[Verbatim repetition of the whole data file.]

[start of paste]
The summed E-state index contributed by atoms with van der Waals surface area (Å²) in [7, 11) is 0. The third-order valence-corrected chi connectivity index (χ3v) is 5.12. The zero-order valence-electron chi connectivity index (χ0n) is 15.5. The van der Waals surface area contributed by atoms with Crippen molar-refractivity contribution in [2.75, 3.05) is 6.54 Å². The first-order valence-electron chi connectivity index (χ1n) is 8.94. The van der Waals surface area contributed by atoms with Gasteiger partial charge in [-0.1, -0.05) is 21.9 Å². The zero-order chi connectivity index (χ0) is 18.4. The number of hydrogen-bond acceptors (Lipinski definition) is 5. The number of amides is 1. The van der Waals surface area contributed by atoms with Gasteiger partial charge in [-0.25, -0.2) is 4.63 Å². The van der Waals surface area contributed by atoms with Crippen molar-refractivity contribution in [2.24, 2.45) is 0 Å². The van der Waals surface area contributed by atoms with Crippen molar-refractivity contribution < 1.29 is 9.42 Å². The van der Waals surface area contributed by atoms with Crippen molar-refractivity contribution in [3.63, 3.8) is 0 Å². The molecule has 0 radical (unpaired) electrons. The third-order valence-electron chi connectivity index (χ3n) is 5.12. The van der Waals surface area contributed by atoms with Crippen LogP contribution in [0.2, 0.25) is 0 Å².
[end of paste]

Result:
The summed E-state index contributed by atoms with van der Waals surface area (Å²) in [7, 11) is 0. The third-order valence-corrected chi connectivity index (χ3v) is 5.12. The zero-order valence-electron chi connectivity index (χ0n) is 15.5. The van der Waals surface area contributed by atoms with Crippen molar-refractivity contribution in [2.75, 3.05) is 6.54 Å². The first-order valence-electron chi connectivity index (χ1n) is 8.94. The van der Waals surface area contributed by atoms with Gasteiger partial charge in [-0.1, -0.05) is 21.9 Å². The zero-order chi connectivity index (χ0) is 18.4. The number of hydrogen-bond acceptors (Lipinski definition) is 5. The number of amides is 1. The van der Waals surface area contributed by atoms with Gasteiger partial charge in [-0.25, -0.2) is 4.63 Å². The van der Waals surface area contributed by atoms with Crippen molar-refractivity contribution in [2.24, 2.45) is 0 Å². The van der Waals surface area contributed by atoms with Crippen molar-refractivity contribution < 1.29 is 9.42 Å². The van der Waals surface area contributed by atoms with Crippen molar-refractivity contribution in [3.63, 3.8) is 0 Å². The molecule has 0 radical (unpaired) electrons. The third-order valence-electron chi connectivity index (χ3n) is 5.12. The van der Waals surface area contributed by atoms with Crippen LogP contribution in [0.2, 0.25) is 0 Å².